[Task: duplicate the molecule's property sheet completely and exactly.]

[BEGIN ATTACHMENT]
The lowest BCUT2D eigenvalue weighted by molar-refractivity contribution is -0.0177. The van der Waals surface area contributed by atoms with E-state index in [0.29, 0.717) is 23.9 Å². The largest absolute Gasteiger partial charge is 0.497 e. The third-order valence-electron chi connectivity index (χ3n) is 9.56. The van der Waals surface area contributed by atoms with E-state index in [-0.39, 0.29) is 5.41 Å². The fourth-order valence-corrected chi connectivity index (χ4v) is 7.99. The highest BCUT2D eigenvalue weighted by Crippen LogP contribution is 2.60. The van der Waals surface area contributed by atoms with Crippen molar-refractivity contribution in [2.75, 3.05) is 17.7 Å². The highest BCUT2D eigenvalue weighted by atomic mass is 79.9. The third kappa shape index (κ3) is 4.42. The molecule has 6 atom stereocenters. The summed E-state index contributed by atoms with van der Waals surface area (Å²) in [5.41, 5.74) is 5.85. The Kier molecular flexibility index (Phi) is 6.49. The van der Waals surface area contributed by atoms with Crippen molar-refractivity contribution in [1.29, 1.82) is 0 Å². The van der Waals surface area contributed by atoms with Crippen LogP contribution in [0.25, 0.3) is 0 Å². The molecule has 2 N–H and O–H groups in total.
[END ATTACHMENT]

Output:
The lowest BCUT2D eigenvalue weighted by molar-refractivity contribution is -0.0177. The van der Waals surface area contributed by atoms with E-state index in [0.29, 0.717) is 23.9 Å². The largest absolute Gasteiger partial charge is 0.497 e. The third-order valence-electron chi connectivity index (χ3n) is 9.56. The van der Waals surface area contributed by atoms with E-state index in [-0.39, 0.29) is 5.41 Å². The fourth-order valence-corrected chi connectivity index (χ4v) is 7.99. The highest BCUT2D eigenvalue weighted by Crippen LogP contribution is 2.60. The van der Waals surface area contributed by atoms with Crippen molar-refractivity contribution in [2.75, 3.05) is 17.7 Å². The highest BCUT2D eigenvalue weighted by atomic mass is 79.9. The third kappa shape index (κ3) is 4.42. The molecule has 6 atom stereocenters. The summed E-state index contributed by atoms with van der Waals surface area (Å²) in [5.41, 5.74) is 5.85. The Kier molecular flexibility index (Phi) is 6.49. The van der Waals surface area contributed by atoms with Crippen molar-refractivity contribution in [1.29, 1.82) is 0 Å². The van der Waals surface area contributed by atoms with Crippen LogP contribution in [0.25, 0.3) is 0 Å². The molecule has 2 N–H and O–H groups in total.